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Wednesday, October 1, 2014

Today's lesson in irony

The US Environmental Protection Agency (EPA) is considering introducing new regulations that would require companies to disclose the composition of chemicals used in hydraulic fracturing (fracking), but the Society of Chemical Manufacturers and Affiliates (SOCMA) is warning that such a rule could jeopardise the trade secrets of its members, which include small businesses that manufacture chemicals used in oil and gas exploration.
Use FracFocus, goes the industry mantra - despite the obvious and well-documented shortcomings of that reporting mechanism.

Yet major hydraulic fracturing company Baker Hughes - starting today -
has implemented a new policy of disclosing 100% of the chemistry contained within its hydraulic fracturing fluid systems, without the use of any trade secret designations.
Baker Hughes' action - even though they are using FracFocus for disclosure - is exemplary, and so far singular.  The rest of the industry, in taking a social-license-to-operate-be damned stance,  justifies public suspicion of fracking and hampers better understanding of actions needed to minimize risks to public health and the environment from unconventional oil and gas development.


Tuesday, September 30, 2014

Study: Treated fracking wastewater could still threaten drinking water

Researchers from Duke University and Stanford University have found that if treated wastewater from unconventional oil and gas operations is discharged into rivers and streams that are used downstream as public drinking supplies, the chlorination of that water for drinking purposes can create carcinogenic chemicals in drinking water.

Their study, Enhanced Formation of Disinfection Byproducts in Shale Gas Wastewater-Impacted Drinking Water Supplies was published last week in the journal Environmental Science & Technology.  As State Impact Pennsylvania reports: 
The research confirms what scientists have been warning about for some time. The high concentrations of salty brine, which flows up from deep underground once a well is fracked, are difficult to remove from the wastewater without the aid of an expensive technique called reverse osmosis or a cheaper method known as thermal distillation. If the wastewater is treated conventionally, which does not remove the bromides, chlorides or iodides, then it can be combined with chlorine at a drinking water facility, and create carcinogens such as bromines and iodines…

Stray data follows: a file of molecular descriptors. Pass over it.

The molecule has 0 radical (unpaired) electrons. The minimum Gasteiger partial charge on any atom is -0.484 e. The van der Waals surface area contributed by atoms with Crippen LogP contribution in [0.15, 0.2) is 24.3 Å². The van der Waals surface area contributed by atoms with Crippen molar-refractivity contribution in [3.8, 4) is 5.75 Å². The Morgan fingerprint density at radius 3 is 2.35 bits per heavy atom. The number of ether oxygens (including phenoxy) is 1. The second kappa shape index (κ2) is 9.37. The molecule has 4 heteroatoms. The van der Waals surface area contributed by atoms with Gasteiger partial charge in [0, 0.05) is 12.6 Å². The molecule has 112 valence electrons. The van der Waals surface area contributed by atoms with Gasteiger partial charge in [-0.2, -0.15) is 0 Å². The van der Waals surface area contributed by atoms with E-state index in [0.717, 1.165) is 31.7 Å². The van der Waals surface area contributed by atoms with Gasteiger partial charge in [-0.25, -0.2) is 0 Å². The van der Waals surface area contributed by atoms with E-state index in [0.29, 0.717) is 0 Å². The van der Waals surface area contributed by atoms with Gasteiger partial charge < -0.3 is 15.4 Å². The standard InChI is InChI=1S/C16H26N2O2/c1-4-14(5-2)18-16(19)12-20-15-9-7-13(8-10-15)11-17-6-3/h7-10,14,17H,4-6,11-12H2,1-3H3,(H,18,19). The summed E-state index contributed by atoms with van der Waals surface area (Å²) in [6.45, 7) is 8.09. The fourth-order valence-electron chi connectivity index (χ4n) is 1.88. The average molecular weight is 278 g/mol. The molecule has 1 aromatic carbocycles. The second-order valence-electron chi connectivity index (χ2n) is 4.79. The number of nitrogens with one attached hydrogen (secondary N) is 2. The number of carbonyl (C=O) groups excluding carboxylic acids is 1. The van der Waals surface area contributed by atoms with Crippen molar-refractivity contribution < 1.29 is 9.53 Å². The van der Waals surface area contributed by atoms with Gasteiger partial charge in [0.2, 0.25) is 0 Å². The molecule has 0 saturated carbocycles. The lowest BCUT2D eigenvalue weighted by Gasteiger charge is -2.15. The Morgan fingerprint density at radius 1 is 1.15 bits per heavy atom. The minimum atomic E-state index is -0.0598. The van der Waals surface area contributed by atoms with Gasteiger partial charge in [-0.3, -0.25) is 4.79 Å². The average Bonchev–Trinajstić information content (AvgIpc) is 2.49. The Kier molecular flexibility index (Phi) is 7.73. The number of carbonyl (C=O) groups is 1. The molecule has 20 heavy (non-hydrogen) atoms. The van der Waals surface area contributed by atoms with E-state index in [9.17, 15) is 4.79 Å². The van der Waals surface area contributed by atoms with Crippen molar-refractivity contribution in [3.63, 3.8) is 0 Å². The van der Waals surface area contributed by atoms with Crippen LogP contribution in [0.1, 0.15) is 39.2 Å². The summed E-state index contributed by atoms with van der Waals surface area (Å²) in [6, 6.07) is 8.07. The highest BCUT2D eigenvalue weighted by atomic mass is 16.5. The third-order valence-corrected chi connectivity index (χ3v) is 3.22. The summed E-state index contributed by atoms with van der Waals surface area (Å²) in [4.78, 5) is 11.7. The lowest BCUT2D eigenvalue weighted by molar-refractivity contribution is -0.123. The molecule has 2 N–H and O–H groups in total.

What they found was that just .01 percent per volume of fracking wastewater, when combined with the disinfectant chlorine used by drinking water facilities, created trihalomethanes. The EPA limits the amount of these compounds in drinking water because of their link to kidney, liver and bladder cancer…
In 2011 the Department of Environmental Protection asked Marcellus Shale drillers to voluntarily stop sending their wastewater to conventional treatment facilities. The industry group, the Marcellus Shale Coalition pledged to stop. It’s unclear whether or not all of them are still complying with that request. The Department of Environmental Protection did not respond to our questions...(E)ven if all of the Marcellus Shale drillers have stopped using these facilities, wastewater from the smaller, conventional drillers could still have the same impact. 
The "regulatory" history here is pertinent for 3 reasons. First, and obviously, requests and promises are not nearly good enough. This issue demands strong regulation, careful monitoring, and strict enforcement. 

Second, it's amazing - and disturbing - that no one has apparently bothered to verify or track the results of the meager request and resulting promises that were made 3 years ago.